The blogs are clogged with the news of GM issuing a memo to its employees to use the name “Chevrolet” and not “Chevy” when referring to the brand. Songs by the dozens that refer to the car are being dusted off, getting play on YouTube and, despite the painful reminder of how our hair looked, making some nostalgic for an America that they associate with the brand.
Our interest is not to debate the pros and cons of the internal decision at Chevrolet to create continuity with the brand name across countries. We are far more interested when these sorts of “field experiments” happen: when a brand does something that seems like a good idea at the time, only to find that the consumer has an entirely different idea.
To us as researchers of consumer engagement and loyalty to brands, the power of a brand name is no surprise—especially a brand name so steeped in American culture. But it is a critical to remember that the brand scrap-yard is littered with brands that thought they could live off their past. But for the bailout by Americans, GM would be one of the most obvious examples.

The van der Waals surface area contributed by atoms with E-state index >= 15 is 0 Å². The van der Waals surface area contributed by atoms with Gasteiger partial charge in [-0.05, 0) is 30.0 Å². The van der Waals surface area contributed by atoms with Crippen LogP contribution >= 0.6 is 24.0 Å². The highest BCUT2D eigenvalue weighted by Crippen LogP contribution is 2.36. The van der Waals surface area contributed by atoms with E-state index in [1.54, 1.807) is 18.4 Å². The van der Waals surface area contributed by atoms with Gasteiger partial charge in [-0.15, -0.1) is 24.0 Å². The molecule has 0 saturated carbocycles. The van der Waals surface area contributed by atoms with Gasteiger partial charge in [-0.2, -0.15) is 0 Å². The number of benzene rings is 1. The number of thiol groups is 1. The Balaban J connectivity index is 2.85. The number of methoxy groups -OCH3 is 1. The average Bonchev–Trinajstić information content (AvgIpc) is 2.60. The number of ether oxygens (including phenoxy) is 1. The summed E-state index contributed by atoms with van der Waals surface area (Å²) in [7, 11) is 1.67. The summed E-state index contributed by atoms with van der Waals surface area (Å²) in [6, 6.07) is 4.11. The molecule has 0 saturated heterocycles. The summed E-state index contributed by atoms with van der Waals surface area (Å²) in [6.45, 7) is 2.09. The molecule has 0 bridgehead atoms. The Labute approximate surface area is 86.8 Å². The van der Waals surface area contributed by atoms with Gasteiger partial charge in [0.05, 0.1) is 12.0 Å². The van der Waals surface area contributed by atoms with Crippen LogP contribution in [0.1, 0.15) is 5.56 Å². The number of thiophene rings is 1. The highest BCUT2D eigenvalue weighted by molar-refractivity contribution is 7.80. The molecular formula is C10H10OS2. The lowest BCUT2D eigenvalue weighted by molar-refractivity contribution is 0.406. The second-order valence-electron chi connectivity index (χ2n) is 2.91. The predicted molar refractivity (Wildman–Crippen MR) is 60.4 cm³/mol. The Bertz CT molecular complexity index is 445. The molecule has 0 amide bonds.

A brand is more than name alone, as evidenced by Chevrolet’s weak performance in our predictive metrics, where it trails other brands when it comes to how consumers will buy, because both Chevrolet and consumers know the truth: people will refer to the brand however they like, as they have done with other brands, using “Coke” for Coca Cola, and the mock French pronunciation for Target—Tar Je’—which speaks volumes about its high design offerings.
The danger here is that GM will interpret the passionate response about the name with the success of the brand. Many brands with a strong legacy factor—like Chevy—can misinterpret the fervor of a few for an indicator of the many. And it will take the behavior of many to drive GM out of its past and into the future—a consumer decision far more subtle than any song lyric.
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